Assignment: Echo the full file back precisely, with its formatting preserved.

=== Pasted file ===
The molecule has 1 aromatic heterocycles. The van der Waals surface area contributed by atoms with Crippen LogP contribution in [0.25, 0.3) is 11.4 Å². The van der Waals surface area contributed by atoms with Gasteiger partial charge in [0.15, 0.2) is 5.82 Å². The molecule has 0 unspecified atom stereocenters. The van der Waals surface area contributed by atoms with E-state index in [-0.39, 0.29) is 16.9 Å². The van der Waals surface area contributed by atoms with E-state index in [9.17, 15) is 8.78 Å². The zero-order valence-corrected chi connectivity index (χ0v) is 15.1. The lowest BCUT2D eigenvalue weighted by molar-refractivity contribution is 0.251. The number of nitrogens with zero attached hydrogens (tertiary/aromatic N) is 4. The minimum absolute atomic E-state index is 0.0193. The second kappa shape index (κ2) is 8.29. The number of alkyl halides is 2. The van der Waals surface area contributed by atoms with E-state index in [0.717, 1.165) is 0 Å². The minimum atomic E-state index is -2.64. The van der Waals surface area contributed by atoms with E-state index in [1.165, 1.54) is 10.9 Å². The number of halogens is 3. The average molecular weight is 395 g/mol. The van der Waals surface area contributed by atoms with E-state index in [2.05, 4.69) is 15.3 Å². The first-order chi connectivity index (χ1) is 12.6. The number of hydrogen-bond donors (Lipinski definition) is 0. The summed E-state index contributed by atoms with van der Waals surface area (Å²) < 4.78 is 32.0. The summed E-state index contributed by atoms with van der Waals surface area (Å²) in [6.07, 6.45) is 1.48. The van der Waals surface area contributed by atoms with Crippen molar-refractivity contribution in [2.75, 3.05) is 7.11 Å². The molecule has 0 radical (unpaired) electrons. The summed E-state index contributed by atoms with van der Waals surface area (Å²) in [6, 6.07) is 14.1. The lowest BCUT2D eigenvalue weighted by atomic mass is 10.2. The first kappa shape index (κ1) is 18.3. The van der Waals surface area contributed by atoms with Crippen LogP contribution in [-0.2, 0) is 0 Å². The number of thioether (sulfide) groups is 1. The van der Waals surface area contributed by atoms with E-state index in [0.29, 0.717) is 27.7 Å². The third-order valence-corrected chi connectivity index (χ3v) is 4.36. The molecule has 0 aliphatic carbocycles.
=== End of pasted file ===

The molecule has 1 aromatic heterocycles. The van der Waals surface area contributed by atoms with Crippen LogP contribution in [0.25, 0.3) is 11.4 Å². The van der Waals surface area contributed by atoms with Gasteiger partial charge in [0.15, 0.2) is 5.82 Å². The molecule has 0 unspecified atom stereocenters. The van der Waals surface area contributed by atoms with E-state index in [-0.39, 0.29) is 16.9 Å². The van der Waals surface area contributed by atoms with E-state index in [9.17, 15) is 8.78 Å². The zero-order valence-corrected chi connectivity index (χ0v) is 15.1. The lowest BCUT2D eigenvalue weighted by molar-refractivity contribution is 0.251. The number of nitrogens with zero attached hydrogens (tertiary/aromatic N) is 4. The minimum absolute atomic E-state index is 0.0193. The second kappa shape index (κ2) is 8.29. The number of alkyl halides is 2. The van der Waals surface area contributed by atoms with E-state index in [0.717, 1.165) is 0 Å². The minimum atomic E-state index is -2.64. The van der Waals surface area contributed by atoms with E-state index in [1.165, 1.54) is 10.9 Å². The number of halogens is 3. The average molecular weight is 395 g/mol. The van der Waals surface area contributed by atoms with E-state index in [2.05, 4.69) is 15.3 Å². The first-order chi connectivity index (χ1) is 12.6. The number of hydrogen-bond donors (Lipinski definition) is 0. The summed E-state index contributed by atoms with van der Waals surface area (Å²) < 4.78 is 32.0. The summed E-state index contributed by atoms with van der Waals surface area (Å²) in [6.07, 6.45) is 1.48. The van der Waals surface area contributed by atoms with Crippen molar-refractivity contribution in [2.75, 3.05) is 7.11 Å². The molecule has 0 radical (unpaired) electrons. The summed E-state index contributed by atoms with van der Waals surface area (Å²) in [6, 6.07) is 14.1. The lowest BCUT2D eigenvalue weighted by atomic mass is 10.2. The first kappa shape index (κ1) is 18.3. The van der Waals surface area contributed by atoms with Crippen LogP contribution in [-0.2, 0) is 0 Å². The number of thioether (sulfide) groups is 1. The van der Waals surface area contributed by atoms with E-state index in [0.29, 0.717) is 27.7 Å². The third-order valence-corrected chi connectivity index (χ3v) is 4.36. The molecule has 0 aliphatic carbocycles.